French Flanders and Artois Battlefields of WW1, France

Images of sites to visit on the French Flanders and Artois battlefields, France.
Looking north-east across the Lens-Douai plain of Artois from the high ground of the Vimy Ridge and the Canadian National Vimy Memorial.
Looking north-east from the Canadian National Vimy Memorial across the Lens-Douai plain.

The 1914-1918 battlefields of French Flanders are located in an area of northern France historically called the Province of Flanders and the County of Artois. Nowadays these two provinces are situated in the northernmost region of France, namely Nord-Pas-de-Calais. This region shares its northern border with Flemish Flanders in Belgium. Towns and villages in the area which feature in the battlefields of 1914-1918 are Armentières, Arras, Bailleul, Béthune, Bullecourt, Festubert, Fromelles, Hazebrouck, Loos-en-Gohelle, Monchy-le-Preux and St. Omer. The city of Lille is the administrative capital of Nord-Pas-de-Calais. During the First World War Lille was a busy centre of commerce and was occupied by the German Army for exactly four years from October 1914 to October 1918.

Looking towards the “man-made mountain” of the slag-heap at Mazingarbe when standing on the old 1915 German Front Line at Grenay south of Loos-en-Gohelle.
Looking towards the slag-heap at Mazingarbe from Grenay.

The western part of the region is rural and generally low-lying, with fertile fields criss-crossed by streams and ditches. The eastern part of the region is industrial. During the 19th century this area developed quickly into one of the leading industrial centres of France, producing almost all of the coal used in France by 1914. The landscape rising in gentle spurs and ridges towards the area of Arras underwent a transformation in the early part of the twentieth century with the appearance of numerous “man-made mountains” of spoil near the many pit-heads.

Visitors to the battlefields of French Flanders and Artois will find several small museums, mostly privately owned, monuments and over 350 cemeteries for the thousands of Allied and German casualties who died. This region was the most badly damaged by the four years of warfare of all the areas in France on the Western Front.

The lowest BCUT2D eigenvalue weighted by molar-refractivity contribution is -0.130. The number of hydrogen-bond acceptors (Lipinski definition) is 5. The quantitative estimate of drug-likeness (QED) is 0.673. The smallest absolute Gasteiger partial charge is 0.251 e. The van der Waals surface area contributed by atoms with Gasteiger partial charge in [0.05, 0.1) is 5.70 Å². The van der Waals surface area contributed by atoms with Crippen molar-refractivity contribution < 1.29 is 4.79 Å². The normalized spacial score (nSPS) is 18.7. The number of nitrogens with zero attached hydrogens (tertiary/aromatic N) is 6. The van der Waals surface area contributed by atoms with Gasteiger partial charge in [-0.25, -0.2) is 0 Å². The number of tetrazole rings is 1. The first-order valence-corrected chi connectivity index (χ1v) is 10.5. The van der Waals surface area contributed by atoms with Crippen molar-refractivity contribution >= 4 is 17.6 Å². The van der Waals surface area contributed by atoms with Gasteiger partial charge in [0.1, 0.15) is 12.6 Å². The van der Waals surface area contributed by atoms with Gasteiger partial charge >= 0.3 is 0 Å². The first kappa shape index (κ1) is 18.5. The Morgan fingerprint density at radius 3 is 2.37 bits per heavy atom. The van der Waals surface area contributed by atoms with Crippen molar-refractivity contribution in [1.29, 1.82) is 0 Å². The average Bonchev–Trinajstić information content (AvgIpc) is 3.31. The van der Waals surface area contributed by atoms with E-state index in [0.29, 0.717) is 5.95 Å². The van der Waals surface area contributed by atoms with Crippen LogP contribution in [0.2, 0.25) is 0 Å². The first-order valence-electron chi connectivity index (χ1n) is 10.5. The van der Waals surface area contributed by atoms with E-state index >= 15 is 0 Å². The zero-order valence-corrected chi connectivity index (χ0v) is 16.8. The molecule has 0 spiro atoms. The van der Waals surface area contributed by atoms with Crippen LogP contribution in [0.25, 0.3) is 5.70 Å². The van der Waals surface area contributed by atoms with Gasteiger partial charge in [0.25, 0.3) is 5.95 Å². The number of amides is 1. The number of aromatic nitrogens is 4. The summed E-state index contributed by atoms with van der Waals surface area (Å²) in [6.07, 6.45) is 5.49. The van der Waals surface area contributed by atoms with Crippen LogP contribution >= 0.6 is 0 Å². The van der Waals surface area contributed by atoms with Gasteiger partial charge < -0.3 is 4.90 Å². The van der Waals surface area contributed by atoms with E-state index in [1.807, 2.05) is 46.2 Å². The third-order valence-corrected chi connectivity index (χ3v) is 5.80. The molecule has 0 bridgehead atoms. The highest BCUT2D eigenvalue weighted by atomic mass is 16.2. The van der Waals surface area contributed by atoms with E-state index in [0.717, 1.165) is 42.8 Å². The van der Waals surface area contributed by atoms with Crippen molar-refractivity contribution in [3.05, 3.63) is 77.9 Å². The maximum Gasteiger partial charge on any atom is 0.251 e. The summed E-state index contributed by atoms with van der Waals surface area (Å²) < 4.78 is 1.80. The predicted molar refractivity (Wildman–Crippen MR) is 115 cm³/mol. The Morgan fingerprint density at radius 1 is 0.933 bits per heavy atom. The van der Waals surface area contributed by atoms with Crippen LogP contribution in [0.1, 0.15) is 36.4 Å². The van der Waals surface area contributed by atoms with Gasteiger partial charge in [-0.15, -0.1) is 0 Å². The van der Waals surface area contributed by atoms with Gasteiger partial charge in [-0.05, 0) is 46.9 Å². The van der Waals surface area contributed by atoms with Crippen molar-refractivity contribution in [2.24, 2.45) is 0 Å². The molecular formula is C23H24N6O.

Local Events

Commemorative events are held on the battlefields of French Flanders according to an annual or special anniversary of a battle. At times there are private ceremonies and Remembrance events in relation to a particular monument or memorial.

French Flanders & Artois Events

Battles of French Flanders and Artois

View looking south-east towards Arras on the skyline from the high ground of Notre Dame de Lorette. This ridge was held by the French in 1915 until they pushed the Germans off it and further east to establish the line on the Vimy Ridge. The white building is Cabaret Rouge British Cemetery.
View looking south-east towards Arras from the high ground of Notre Dame de Lorette.

Fighting arrived in the region of French Flanders and Artois within a few weeks of the outbreak of the First World War. From late September 1914, as the German Armies and Allied French and British Armies attempted to outflank one another during the series of battles known as “The Race to the Sea”, the line of the Western Front was established here.

Battles of French Flanders & Artois

Towns & Villages

Arras

City of Arras.
City of Arras.

Arras was in the Allied-held territory throughout the war, apart from when the German Army entered the city on 29th September 1914 and left again the following day, never to retake it. Civilians and soldiers lived underground in the ancient chalk tunnels under the city throughout the war. By the end of the war the medieval buildings of Arras had been almost completely destroyed by German artillery shellfire, suffering the same fate as the shattered town of Ypres in Belgium.